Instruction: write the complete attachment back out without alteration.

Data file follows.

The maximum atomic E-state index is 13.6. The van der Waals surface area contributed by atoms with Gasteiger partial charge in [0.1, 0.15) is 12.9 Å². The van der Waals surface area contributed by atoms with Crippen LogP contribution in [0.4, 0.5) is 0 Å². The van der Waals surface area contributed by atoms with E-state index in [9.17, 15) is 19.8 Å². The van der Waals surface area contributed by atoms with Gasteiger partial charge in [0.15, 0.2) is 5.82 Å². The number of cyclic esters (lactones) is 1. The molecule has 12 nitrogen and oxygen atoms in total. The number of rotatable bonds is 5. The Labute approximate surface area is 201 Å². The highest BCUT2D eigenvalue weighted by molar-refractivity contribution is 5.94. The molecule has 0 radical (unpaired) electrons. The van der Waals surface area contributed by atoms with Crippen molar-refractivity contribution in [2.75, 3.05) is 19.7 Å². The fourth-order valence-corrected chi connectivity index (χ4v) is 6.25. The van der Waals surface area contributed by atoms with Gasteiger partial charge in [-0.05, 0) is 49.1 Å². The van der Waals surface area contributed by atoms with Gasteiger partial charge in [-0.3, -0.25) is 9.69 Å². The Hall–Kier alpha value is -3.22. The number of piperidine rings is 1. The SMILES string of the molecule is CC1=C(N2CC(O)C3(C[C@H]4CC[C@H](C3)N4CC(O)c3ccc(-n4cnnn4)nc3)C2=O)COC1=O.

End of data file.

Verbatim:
The maximum atomic E-state index is 13.6. The van der Waals surface area contributed by atoms with Gasteiger partial charge in [0.1, 0.15) is 12.9 Å². The van der Waals surface area contributed by atoms with Crippen LogP contribution in [0.4, 0.5) is 0 Å². The van der Waals surface area contributed by atoms with E-state index in [9.17, 15) is 19.8 Å². The van der Waals surface area contributed by atoms with Gasteiger partial charge in [0.15, 0.2) is 5.82 Å². The number of cyclic esters (lactones) is 1. The molecule has 12 nitrogen and oxygen atoms in total. The number of rotatable bonds is 5. The Labute approximate surface area is 201 Å². The highest BCUT2D eigenvalue weighted by molar-refractivity contribution is 5.94. The molecule has 0 radical (unpaired) electrons. The van der Waals surface area contributed by atoms with Crippen molar-refractivity contribution in [2.75, 3.05) is 19.7 Å². The fourth-order valence-corrected chi connectivity index (χ4v) is 6.25. The van der Waals surface area contributed by atoms with Gasteiger partial charge in [-0.05, 0) is 49.1 Å². The van der Waals surface area contributed by atoms with Gasteiger partial charge in [-0.3, -0.25) is 9.69 Å². The Hall–Kier alpha value is -3.22. The number of piperidine rings is 1. The SMILES string of the molecule is CC1=C(N2CC(O)C3(C[C@H]4CC[C@H](C3)N4CC(O)c3ccc(-n4cnnn4)nc3)C2=O)COC1=O.